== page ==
A STORY FROM THE SOUTHERN CITY OF KAYSERI

18-tir

AMONG the many harrowing tales from Iranian refugees, few can match Farrokh’s account of how he was raped by the Basij for sticking posters on a wall.

Sitting in his flat in the southern city of Kayseri, the 27-year-old, who is gay, told his story yesterday, growing agitated and chain-smoking while he did so.
"I still can’t believe anyone could do such a thing," he said.
Though Farrokh is far from Iran he would still not give his full name or be photographed face-on for fear of reprisals against his family.

He was a human rights activist working clandestinely for the Iranian Railroad for Queer Refugees, a group that supports homosexuals in a country where gay sex is punishable by lashing or execution.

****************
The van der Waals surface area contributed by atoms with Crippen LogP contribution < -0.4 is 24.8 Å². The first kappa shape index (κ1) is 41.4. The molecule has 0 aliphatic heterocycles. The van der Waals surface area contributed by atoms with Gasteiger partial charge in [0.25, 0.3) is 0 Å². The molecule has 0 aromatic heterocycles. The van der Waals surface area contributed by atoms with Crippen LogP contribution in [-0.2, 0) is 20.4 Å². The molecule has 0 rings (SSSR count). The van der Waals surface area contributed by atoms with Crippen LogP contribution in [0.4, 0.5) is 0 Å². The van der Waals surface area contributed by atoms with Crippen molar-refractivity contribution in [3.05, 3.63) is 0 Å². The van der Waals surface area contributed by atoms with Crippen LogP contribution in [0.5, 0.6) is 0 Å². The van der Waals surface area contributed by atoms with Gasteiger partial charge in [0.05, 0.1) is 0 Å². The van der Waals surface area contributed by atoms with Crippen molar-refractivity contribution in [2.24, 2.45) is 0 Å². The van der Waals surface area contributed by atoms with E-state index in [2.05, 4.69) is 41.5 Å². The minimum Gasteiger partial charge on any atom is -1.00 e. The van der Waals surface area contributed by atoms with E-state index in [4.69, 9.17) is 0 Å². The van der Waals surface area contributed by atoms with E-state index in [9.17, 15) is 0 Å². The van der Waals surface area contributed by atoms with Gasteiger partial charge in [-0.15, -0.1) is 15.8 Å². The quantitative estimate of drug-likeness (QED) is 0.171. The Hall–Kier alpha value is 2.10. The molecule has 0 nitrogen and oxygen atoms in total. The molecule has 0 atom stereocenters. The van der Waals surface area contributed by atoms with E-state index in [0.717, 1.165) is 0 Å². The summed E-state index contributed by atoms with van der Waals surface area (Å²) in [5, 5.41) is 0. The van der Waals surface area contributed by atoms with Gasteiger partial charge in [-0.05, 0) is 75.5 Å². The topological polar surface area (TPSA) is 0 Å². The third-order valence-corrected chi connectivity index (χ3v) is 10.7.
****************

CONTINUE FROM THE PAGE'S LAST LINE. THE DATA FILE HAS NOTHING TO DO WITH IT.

In last year’s presidential elections, Farrokh campaigned for Mehdi Karroubi, a reformist candidate. He then supported the opposition movement in his home town of Karaj, an hour’s drive from Tehran.

On the symbolically important 40th day after the death of Neda Agha Soltan – a young woman whose shooting death made her a worldwide icon of the opposition – he went out at night with two friends to stick pictures of her on walls.

Two plainclothes security agents in a passing car caught them and took them to a Basij base.
They were made to stand blindfolded in a yard for 90 minutes and were asked repeatedly whether they were working for the MKO – an exiled opposition movement. Farrokh was then taken alone to a classroom where the two men began hitting him.

Source: Iranian Railroad for Queer Refugees  – IRQR

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